Program Description:Queen's Master of Earth and Energy Resources Leadership Program
The unique curriculum design places the progression of the resource life cycle, with its fundamental earth science and engineering aspects, as the center of the program. This life cycle moves from resource exploration, through development, production and use, to stages of remediation, recycling and disposal, and on to a final stage of closure and maintenance. Each phase of this life cycle will be evaluated successively through one of four lenses, or perspectives. These are: the economic and business lens, the operating framework of legal, policy, regulatory, and ethical lens, the strategic leadership and management lens (including decision-making, and risk analysis), and the stakeholder engagement, partnership development, and communication lens.
The curriculum comprises seven core courses focused on the resource life cycle and each of these lenses, along with a seminar-based course focused on state-of-the-art technology and innovation. Students may then select electives that permit more detailed work in either energy, or minerals, or both, along with a field-based synthesis course and the opportunity to do a sector-focused project, potentially derived from their workplace. This approach will provide the student with the most rigorous training for leadership competencies in analyzing options and risk, understanding interconnections in both natural and commercial systems, and optimizing trade-offs when developing natural resources.
Leaders and experts from the energy and minerals/mining sectors will serve as guest lecturers, advisors/mentors for student and team projects, and Adjunct Faculty to bring real-life case examples to the students for dissection, discussion, analysis and decision recommendations. Students will receive feedback on their recommendations and presentations which are to be delivered in a business format. This engagements with industry practitioners will be done by a pioneering combination of both in person (face-to-face) and online interaction.
The Master of Earth and Energy Resources Leadership is delivered in a technology-enriched online/residential instructional format. Full lectures (audio and video) plus other course materials are available on-demand, and faculty and students routinely communicate via contemporary electronic media. Live sessions are periodically conducted via web conferencing, allowing faculty, guest speakers, and students to communicate directly. Students receive the same instruction and complete the same kinds of assignments as they would in a traditional graduate classroom setting using communication facilities and technologies.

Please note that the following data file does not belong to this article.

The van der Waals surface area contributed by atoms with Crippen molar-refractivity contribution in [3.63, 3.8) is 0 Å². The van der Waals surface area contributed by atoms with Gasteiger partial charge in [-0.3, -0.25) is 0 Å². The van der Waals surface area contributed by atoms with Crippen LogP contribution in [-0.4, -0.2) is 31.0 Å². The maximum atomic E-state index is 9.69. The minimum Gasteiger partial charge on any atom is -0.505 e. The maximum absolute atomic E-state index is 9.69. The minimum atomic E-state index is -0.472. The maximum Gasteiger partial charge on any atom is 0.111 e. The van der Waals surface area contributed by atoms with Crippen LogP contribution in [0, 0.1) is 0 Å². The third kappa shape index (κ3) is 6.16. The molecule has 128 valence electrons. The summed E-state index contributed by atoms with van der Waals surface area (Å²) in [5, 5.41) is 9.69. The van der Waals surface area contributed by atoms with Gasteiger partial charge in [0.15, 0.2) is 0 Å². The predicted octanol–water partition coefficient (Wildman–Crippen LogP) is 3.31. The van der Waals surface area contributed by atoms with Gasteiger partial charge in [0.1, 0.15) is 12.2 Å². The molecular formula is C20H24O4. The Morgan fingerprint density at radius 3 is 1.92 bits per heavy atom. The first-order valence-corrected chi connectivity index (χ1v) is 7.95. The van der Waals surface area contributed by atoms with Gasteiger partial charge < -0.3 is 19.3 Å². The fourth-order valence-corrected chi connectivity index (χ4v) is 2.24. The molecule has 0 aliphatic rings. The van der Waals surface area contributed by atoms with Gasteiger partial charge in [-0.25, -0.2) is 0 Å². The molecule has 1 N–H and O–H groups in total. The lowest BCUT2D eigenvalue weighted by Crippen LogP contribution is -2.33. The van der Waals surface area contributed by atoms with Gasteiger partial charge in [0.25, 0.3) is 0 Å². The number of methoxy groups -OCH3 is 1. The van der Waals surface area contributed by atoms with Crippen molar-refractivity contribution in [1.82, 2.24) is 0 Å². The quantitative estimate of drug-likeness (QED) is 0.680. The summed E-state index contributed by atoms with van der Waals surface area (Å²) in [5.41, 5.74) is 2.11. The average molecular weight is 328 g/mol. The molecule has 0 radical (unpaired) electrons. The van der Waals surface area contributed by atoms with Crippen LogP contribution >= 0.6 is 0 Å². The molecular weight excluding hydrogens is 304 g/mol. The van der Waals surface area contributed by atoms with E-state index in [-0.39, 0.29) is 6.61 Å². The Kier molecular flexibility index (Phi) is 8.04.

Students enter the program in January 2017. The second cohort will enter the program in September 2017, and a September program entry date thereafter. Typical enrollment is two courses per term (fall, winter, summer) year-round, with completion in 20 months.
MEERL – 20 months, 20% residential and 80% online, can be completed while students remain employed.
Method of Completion
There are 7 core courses and 4 elective courses (need to choose 3 electives only)
Core Courses (student to complete all 7)
EERL - 801* Resource Life Cycle Overview
EERL - 802* Strategic Leadership in the Resource Sector
EERL - 803* Economic Essentials for Mining and Oil and Gas – Part I
EERL - 804* Economic Essentials for Mining and Oil and Gas – Part II
EERL - 805* Operating Effectively: Law, Policy, Regulation and Ethics
EERL - 806* Communication, and Partnerships: Stakeholder Engagement Strategies
EERL - 807* Technology and Innovation
Elective Courses (student to select 3 of the 4 courses)
EERL - 808* Minerals Life Cycle Track
EERL - 809* Energy Life Cycle Track
EERL - 810* Field-Based Synthesis
EERL - 811* Sector-Focused Project
The unique curriculum design of this program places the progression of the resource life cycle, with its fundamental earth science and engineering aspects, as the center or core of the program. This life cycle moves from resource exploration, through development, production and use, to stages of remediation, recycling and disposal, and on to a final stage of decommissioning, closure and maintenance. Each phase of this life cycle will be evaluated successively through one of 4 lenses, or perspectives. These are the (1) economic and business lens, (2)operating framework of legal, policy, regulatory, and ethical lens, (3) strategic leadership and management lens, and stakeholder engagement, partnership development, communication lens. There are also four themes that cross-cut, and are woven throughout the entire program. These are (1) informed decision-making and risk appraisal, (2) integration and synthesis, (3) innovation and applied problem-solving through combined analytical and critical thinking and (4) non-advocacy and taking a balanced approach toward consideration of both resource development and environmental impacts. Key features of the program include: use of contemporary case examples, strong engagement with industry leaders and experts, and group and team projects and analysis.